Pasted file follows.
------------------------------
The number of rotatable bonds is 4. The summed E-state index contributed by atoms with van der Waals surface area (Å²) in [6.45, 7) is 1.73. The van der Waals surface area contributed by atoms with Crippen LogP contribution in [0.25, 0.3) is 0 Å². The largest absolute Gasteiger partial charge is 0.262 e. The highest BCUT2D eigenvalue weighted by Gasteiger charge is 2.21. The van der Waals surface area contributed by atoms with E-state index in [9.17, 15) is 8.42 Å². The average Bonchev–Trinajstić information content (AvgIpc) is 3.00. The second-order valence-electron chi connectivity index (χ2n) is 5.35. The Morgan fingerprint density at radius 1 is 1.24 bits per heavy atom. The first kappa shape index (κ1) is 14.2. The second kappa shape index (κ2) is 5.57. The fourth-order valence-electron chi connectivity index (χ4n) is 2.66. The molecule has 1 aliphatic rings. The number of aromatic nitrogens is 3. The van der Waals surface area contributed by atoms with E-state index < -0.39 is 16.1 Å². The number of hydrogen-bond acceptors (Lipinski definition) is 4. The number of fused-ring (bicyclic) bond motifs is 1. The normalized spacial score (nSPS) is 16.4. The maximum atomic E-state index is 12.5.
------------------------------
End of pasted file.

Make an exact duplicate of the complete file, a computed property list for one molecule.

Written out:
The number of rotatable bonds is 4. The summed E-state index contributed by atoms with van der Waals surface area (Å²) in [6.45, 7) is 1.73. The van der Waals surface area contributed by atoms with Crippen LogP contribution in [0.25, 0.3) is 0 Å². The largest absolute Gasteiger partial charge is 0.262 e. The highest BCUT2D eigenvalue weighted by Gasteiger charge is 2.21. The van der Waals surface area contributed by atoms with E-state index in [9.17, 15) is 8.42 Å². The average Bonchev–Trinajstić information content (AvgIpc) is 3.00. The second-order valence-electron chi connectivity index (χ2n) is 5.35. The Morgan fingerprint density at radius 1 is 1.24 bits per heavy atom. The first kappa shape index (κ1) is 14.2. The second kappa shape index (κ2) is 5.57. The fourth-order valence-electron chi connectivity index (χ4n) is 2.66. The molecule has 1 aliphatic rings. The number of aromatic nitrogens is 3. The van der Waals surface area contributed by atoms with E-state index < -0.39 is 16.1 Å². The number of hydrogen-bond acceptors (Lipinski definition) is 4. The number of fused-ring (bicyclic) bond motifs is 1. The normalized spacial score (nSPS) is 16.4. The maximum atomic E-state index is 12.5.